Keypresses and Mouse Clicks: Analysis of the First National Computer-Based Writing Assessment

Abstract

The quality of students’ writing skills continues to concern educators. Because writing is essential to success in both college and career, poor writing can have lifelong consequences. Writing is now primarily done digitally, but students receive limited explicit instruction in digital writing. This lack of instruction means that students fail to take advantage of the affordances of digital tools. The writing process is shaped by the tools used, which makes digital writing, to an extent, different from writing with pen and paper. To better understand students’ digital writing skills, we take advantage of the information provided by computer-based assessments—keyboard and mouse activity data. We examine the relationship between students’ use of the keyboard and mouse during the assessment and students’ writing achievement. Our data comes from the first national computer-based writing assessment in the United States, the 2011 National Assessment of Educational Progress (NAEP) assessment. Using data from over 24,100 eighth-grade students, we found that the number of keypresses had a distinct and direct effect on writing achievement scores, controlling for word count. We also identified several different patterns of keyboard and mouse activity on the computer-based NAEP assessment.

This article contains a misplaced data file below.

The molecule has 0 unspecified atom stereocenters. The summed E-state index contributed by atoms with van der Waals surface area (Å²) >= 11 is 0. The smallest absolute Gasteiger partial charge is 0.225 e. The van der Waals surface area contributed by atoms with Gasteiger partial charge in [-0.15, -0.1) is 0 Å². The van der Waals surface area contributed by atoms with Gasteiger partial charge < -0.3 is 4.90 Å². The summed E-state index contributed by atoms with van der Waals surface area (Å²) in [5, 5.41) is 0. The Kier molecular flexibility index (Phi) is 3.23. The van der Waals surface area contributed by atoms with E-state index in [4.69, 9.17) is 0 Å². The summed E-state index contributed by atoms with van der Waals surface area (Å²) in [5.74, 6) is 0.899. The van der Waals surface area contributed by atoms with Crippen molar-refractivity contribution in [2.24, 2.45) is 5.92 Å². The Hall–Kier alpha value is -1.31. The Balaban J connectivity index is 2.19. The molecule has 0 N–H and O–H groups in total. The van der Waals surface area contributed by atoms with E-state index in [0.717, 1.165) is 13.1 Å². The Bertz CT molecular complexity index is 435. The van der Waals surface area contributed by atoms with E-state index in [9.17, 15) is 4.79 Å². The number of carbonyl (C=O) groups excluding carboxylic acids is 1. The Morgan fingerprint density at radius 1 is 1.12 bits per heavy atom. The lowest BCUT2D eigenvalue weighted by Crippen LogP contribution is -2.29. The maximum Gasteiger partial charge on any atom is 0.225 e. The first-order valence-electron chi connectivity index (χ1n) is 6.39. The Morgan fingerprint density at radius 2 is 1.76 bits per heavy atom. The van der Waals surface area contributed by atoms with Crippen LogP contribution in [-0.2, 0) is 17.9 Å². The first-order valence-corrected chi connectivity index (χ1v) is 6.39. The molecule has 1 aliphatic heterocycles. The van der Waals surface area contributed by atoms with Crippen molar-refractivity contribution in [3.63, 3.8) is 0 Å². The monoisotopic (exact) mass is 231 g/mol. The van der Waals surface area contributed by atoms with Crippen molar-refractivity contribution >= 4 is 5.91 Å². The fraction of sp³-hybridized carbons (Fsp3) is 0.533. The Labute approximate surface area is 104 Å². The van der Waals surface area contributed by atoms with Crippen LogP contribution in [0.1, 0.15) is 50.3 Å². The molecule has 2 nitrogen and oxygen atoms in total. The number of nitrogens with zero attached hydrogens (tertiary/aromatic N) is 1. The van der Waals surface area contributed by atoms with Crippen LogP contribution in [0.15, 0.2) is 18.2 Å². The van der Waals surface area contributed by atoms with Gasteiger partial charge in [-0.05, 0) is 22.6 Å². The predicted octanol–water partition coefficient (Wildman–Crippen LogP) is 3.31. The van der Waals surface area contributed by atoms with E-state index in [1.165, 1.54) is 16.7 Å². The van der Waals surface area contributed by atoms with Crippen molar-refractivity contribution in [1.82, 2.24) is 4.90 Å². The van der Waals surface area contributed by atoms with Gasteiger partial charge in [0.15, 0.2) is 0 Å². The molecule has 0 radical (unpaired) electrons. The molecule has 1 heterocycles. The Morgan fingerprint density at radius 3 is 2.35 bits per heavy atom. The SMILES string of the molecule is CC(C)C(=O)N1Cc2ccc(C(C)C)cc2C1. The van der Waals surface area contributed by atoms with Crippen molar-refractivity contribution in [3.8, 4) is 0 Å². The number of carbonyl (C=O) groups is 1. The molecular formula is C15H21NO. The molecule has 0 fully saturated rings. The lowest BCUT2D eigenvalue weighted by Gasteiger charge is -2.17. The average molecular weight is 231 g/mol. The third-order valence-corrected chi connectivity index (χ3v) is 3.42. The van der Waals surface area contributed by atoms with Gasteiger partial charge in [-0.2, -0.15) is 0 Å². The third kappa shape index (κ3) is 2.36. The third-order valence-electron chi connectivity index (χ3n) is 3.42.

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Notes

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    We note that NAEP reports plausible values to improve the ability to draw inferences about a population’s true proficiency level (Rogers et al. 2013). Our analysis is not intended to be representative of the population’s proficiency level, but instead to understand the relationship of this micro-level keyboard and mouse activity on an individual, human-scored writing test. We acknowledge that the writing tasks were varied across the sample.

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Acknowledgements

This work has been supported by funding from the Spencer Foundation, Grant No. 201500153.

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Tate, T.P., Warschauer, M. Keypresses and Mouse Clicks: Analysis of the First National Computer-Based Writing Assessment. Tech Know Learn 24, 523–543 (2019). https://doi.org/10.1007/s10758-019-09412-x

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Keywords

  • NAEP
  • Writing
  • Secondary students
  • Digital writing
  • Log data
  • Clickstream data
  • Trace data